JED - October 2011 - (Page 15)

the In a test involving a combination of captive-carry and free-flying miniature air launched decoy jammers (MALD-Js), flying within a simulated operational environment, the USAF demonstrated that the system could protect a full strike package of manned aircraft. Built by Raytheon Missile Systems Division (Tucson, AZ), and with a range of approximately 500 nmi, the baseline MALD platform is an airlaunchable, low-cost, modular, flight vehicle that emulates the radar signatures and combat flight profiles of monitor news US and allied aircraft. The MALD-J variant carries a stand-in jamming system intended to reduce or eliminate the need for manned stand-in jamming aircraft. According to Harry Schulte, vice president of Raytheon Missile Systems’ Air Warfare Systems product line, “Completion of this test removes the last major hurdle toward MALD-J completing a functional configuration audit (FCA).” Upon completion of the FCA, the USAF may authorize a Milestone C decision, beginning production by the end of 2011. Raytheon delivered the first eight tactically-configured MALD-Js to the Air Force in September for initial operational test and evaluation (IOT&E). The MALD-J is scheduled to achieve initial operational capability in 2012. In a related development, the USAF Research Laboratory, Munitions Directorate (AFRL/RW) (Eglin AFB FL), has announced its plans to issue a sole-source Technology Investment Agreement to Raytheon for procurement of the MALD platform for its “Anti Jam - Precision Guided Munition Integration and Demonstration (AJ-PGM I&D) program. As part the Joint Capability Technology Demonstration (JCTD) program, AFRL will demonstrate the use of advanced AJ-PGM technologies in a long-range scenario. The 24-month schedule will include an inert drop test 18 months from the start of the effort. The original MALD contract was competitively awarded to Raytheon in 2003, however, the need to use the vehicle for an in-flight Navigation and Control Technology demonstration was not identified at the outset of the program. – J. Haystead The Journal of Electronic Defense | October 2011 MALD-J SUCCESSFULLY DEMONSTRATES MANNED AIRCRAFT PROTECTION CAPABILITY 15 NAVY STUDIES GPS NAVIGATION ALTERNATIVES Recognizing a need for more reliable and robust GPS, as well as methods to quantify threats to GPS performance that may be termed “situational awareness,” and for affordable and reliable alternatives to GPS, the office of Naval Research (ONR) has issued a Broad Agency Announcement (BAA) for white papers and full proposals addressing the mitigation of denial (interference and jamming) of Positioning, Navigation and Timing (PNT) signals. ONR program officials are interested in three specific areas of research. The first research topic is GPS antijam technology, including adaptive polarization nuller designs, cooperative threat geo-location algorithms for multiple-platforms and networked platforms, and new GPS MUE/MGUE with EW situational awareness and electronic support measures (ESM). The second research area is precision time and time-transfer technology, including ONR-developed, tactical-grade atomic clocks to various sensor systems to per- form multi-static remote sensing; the development of a time-scaling/steering approach for the US Naval Observatory (USNO) master clocks; and the development of a time-scaling approach for multiple tactical atomic clocks aboard ships and other platforms. The third area of interest will focus on non-GPS navigation technology, such as a small, portable quantum physics-based gravimeter/accelerometer for underwater navigation, bathymetric underwater navigation by sonar and lidar, and precise navigation in littoral sub-surface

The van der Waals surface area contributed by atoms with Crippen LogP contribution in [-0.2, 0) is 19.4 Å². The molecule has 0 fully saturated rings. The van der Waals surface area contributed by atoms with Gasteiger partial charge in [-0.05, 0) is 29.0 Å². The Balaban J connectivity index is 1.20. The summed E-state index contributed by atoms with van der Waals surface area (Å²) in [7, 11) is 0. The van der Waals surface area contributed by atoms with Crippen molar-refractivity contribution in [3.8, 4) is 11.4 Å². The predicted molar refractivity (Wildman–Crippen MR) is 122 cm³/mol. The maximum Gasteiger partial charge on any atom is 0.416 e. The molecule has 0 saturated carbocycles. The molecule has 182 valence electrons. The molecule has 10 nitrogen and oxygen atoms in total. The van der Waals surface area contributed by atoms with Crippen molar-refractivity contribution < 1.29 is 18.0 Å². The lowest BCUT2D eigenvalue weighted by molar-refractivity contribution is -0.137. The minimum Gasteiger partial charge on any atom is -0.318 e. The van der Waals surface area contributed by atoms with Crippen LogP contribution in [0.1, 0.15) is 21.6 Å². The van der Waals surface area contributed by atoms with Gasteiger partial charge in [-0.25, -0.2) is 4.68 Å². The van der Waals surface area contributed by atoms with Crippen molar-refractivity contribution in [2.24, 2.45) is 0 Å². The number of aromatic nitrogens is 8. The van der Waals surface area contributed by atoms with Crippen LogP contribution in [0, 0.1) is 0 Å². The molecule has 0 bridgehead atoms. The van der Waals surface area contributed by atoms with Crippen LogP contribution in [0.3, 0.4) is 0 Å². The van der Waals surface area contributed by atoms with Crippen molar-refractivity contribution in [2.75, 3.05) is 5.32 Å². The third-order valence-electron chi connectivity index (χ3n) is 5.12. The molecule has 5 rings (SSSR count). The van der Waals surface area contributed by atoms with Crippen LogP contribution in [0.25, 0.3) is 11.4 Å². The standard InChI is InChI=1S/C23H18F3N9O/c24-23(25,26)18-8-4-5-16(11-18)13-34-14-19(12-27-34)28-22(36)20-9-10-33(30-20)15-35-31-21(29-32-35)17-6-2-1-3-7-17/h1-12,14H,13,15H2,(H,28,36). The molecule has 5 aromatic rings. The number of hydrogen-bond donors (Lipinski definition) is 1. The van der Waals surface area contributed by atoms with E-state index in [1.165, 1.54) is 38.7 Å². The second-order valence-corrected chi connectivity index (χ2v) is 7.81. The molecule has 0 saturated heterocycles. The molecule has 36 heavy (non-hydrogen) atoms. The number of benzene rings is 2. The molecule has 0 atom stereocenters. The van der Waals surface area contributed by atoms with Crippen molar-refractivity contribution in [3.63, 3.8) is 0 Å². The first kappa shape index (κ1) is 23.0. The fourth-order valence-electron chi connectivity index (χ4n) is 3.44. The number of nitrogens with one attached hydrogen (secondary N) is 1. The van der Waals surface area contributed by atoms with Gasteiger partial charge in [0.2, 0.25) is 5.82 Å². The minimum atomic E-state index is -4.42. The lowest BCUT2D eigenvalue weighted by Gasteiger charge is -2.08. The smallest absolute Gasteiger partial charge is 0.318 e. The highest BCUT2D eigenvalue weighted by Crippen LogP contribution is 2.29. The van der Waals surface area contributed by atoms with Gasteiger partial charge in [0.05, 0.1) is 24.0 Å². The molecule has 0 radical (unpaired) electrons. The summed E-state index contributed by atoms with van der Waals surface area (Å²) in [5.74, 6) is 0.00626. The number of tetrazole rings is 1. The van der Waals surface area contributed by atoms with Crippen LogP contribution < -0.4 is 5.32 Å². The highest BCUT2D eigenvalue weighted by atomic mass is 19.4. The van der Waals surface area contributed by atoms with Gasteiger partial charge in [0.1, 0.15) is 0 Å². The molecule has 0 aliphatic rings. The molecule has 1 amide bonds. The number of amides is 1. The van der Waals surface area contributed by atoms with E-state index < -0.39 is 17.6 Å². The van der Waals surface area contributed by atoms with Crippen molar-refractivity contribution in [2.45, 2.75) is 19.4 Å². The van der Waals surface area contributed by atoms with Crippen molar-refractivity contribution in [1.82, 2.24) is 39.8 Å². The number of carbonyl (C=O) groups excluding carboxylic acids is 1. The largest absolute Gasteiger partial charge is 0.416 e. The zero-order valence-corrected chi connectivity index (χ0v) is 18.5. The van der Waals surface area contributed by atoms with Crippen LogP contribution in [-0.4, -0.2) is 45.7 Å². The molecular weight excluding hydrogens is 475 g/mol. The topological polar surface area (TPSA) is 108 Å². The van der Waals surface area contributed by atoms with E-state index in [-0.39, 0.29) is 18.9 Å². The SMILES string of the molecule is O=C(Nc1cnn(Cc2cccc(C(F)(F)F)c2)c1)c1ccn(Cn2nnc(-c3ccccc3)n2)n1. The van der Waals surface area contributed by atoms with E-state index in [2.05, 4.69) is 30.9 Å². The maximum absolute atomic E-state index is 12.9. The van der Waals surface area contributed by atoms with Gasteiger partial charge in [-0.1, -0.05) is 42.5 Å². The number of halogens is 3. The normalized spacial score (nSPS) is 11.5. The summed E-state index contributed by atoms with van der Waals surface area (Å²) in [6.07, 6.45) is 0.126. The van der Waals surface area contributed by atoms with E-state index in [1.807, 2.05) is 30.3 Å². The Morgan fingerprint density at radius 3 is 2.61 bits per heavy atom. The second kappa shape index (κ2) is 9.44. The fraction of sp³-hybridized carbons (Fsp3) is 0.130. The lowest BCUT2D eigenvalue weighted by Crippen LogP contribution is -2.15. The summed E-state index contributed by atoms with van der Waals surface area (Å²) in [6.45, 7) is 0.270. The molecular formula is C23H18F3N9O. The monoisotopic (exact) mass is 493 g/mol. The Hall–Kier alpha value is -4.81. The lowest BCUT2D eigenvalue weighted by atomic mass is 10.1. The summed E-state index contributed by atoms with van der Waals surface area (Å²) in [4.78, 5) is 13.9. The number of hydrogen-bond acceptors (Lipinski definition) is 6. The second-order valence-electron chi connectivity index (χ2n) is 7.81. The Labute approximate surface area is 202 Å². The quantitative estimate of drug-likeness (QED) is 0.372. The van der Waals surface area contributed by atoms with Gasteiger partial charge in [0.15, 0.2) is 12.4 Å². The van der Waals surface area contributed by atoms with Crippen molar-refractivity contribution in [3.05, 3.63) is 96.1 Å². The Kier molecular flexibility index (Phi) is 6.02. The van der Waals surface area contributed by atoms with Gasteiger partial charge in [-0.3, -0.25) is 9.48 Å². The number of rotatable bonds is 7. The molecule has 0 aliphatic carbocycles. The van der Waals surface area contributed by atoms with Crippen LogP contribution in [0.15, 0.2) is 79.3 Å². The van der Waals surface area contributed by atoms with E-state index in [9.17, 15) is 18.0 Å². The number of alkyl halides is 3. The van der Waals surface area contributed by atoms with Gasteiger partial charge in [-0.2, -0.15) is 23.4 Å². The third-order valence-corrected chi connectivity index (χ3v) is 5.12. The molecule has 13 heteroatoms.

Table of Contents for the Digital Edition of JED - October 2011

The View From Here
Conferences Calendar
Courses Calendar
From the President
The Monitor
Washington Report
RF EW Program Forecast
EW Ideas and Innovation
Technology Survey: Portable and Flightline EW Testers
EW 101
AOC News
Index of Advertisers
JED Quick Look

JED - October 2011